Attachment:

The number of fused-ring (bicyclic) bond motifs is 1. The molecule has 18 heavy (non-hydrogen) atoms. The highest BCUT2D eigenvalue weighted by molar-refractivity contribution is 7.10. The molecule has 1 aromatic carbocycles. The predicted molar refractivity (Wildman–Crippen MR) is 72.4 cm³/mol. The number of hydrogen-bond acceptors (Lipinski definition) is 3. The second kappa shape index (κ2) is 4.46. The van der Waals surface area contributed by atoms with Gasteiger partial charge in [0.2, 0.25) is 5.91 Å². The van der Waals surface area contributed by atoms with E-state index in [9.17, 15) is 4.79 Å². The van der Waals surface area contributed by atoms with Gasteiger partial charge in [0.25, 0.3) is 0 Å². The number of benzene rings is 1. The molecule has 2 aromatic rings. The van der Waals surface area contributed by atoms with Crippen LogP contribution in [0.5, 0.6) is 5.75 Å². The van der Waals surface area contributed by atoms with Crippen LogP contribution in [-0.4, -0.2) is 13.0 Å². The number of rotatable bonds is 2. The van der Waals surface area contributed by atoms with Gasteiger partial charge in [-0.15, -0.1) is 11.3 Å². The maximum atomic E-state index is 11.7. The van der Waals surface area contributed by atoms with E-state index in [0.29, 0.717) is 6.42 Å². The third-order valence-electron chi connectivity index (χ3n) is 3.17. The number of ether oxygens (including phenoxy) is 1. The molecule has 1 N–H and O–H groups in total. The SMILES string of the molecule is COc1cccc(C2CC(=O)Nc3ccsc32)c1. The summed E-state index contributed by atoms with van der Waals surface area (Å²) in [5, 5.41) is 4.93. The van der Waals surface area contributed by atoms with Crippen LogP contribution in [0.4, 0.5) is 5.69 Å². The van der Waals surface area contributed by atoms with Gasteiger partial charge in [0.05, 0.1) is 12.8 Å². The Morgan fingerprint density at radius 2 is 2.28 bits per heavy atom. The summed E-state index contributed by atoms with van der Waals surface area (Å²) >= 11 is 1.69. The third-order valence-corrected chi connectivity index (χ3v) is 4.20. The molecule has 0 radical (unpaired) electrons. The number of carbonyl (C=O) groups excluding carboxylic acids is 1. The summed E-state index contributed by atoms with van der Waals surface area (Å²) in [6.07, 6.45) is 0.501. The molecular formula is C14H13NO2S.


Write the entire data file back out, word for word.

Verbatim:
The number of fused-ring (bicyclic) bond motifs is 1. The molecule has 18 heavy (non-hydrogen) atoms. The highest BCUT2D eigenvalue weighted by molar-refractivity contribution is 7.10. The molecule has 1 aromatic carbocycles. The predicted molar refractivity (Wildman–Crippen MR) is 72.4 cm³/mol. The number of hydrogen-bond acceptors (Lipinski definition) is 3. The second kappa shape index (κ2) is 4.46. The van der Waals surface area contributed by atoms with Gasteiger partial charge in [0.2, 0.25) is 5.91 Å². The van der Waals surface area contributed by atoms with E-state index in [9.17, 15) is 4.79 Å². The van der Waals surface area contributed by atoms with Gasteiger partial charge in [0.25, 0.3) is 0 Å². The number of benzene rings is 1. The molecule has 2 aromatic rings. The van der Waals surface area contributed by atoms with Crippen LogP contribution in [0.5, 0.6) is 5.75 Å². The van der Waals surface area contributed by atoms with Crippen LogP contribution in [-0.4, -0.2) is 13.0 Å². The number of rotatable bonds is 2. The van der Waals surface area contributed by atoms with Gasteiger partial charge in [-0.15, -0.1) is 11.3 Å². The maximum atomic E-state index is 11.7. The van der Waals surface area contributed by atoms with E-state index in [0.29, 0.717) is 6.42 Å². The third-order valence-electron chi connectivity index (χ3n) is 3.17. The number of ether oxygens (including phenoxy) is 1. The molecule has 1 N–H and O–H groups in total. The SMILES string of the molecule is COc1cccc(C2CC(=O)Nc3ccsc32)c1. The summed E-state index contributed by atoms with van der Waals surface area (Å²) in [5, 5.41) is 4.93. The van der Waals surface area contributed by atoms with Crippen LogP contribution in [0.4, 0.5) is 5.69 Å². The van der Waals surface area contributed by atoms with Gasteiger partial charge in [0.05, 0.1) is 12.8 Å². The Morgan fingerprint density at radius 2 is 2.28 bits per heavy atom. The summed E-state index contributed by atoms with van der Waals surface area (Å²) >= 11 is 1.69. The third-order valence-corrected chi connectivity index (χ3v) is 4.20. The molecule has 0 radical (unpaired) electrons. The number of carbonyl (C=O) groups excluding carboxylic acids is 1. The summed E-state index contributed by atoms with van der Waals surface area (Å²) in [6.07, 6.45) is 0.501. The molecular formula is C14H13NO2S.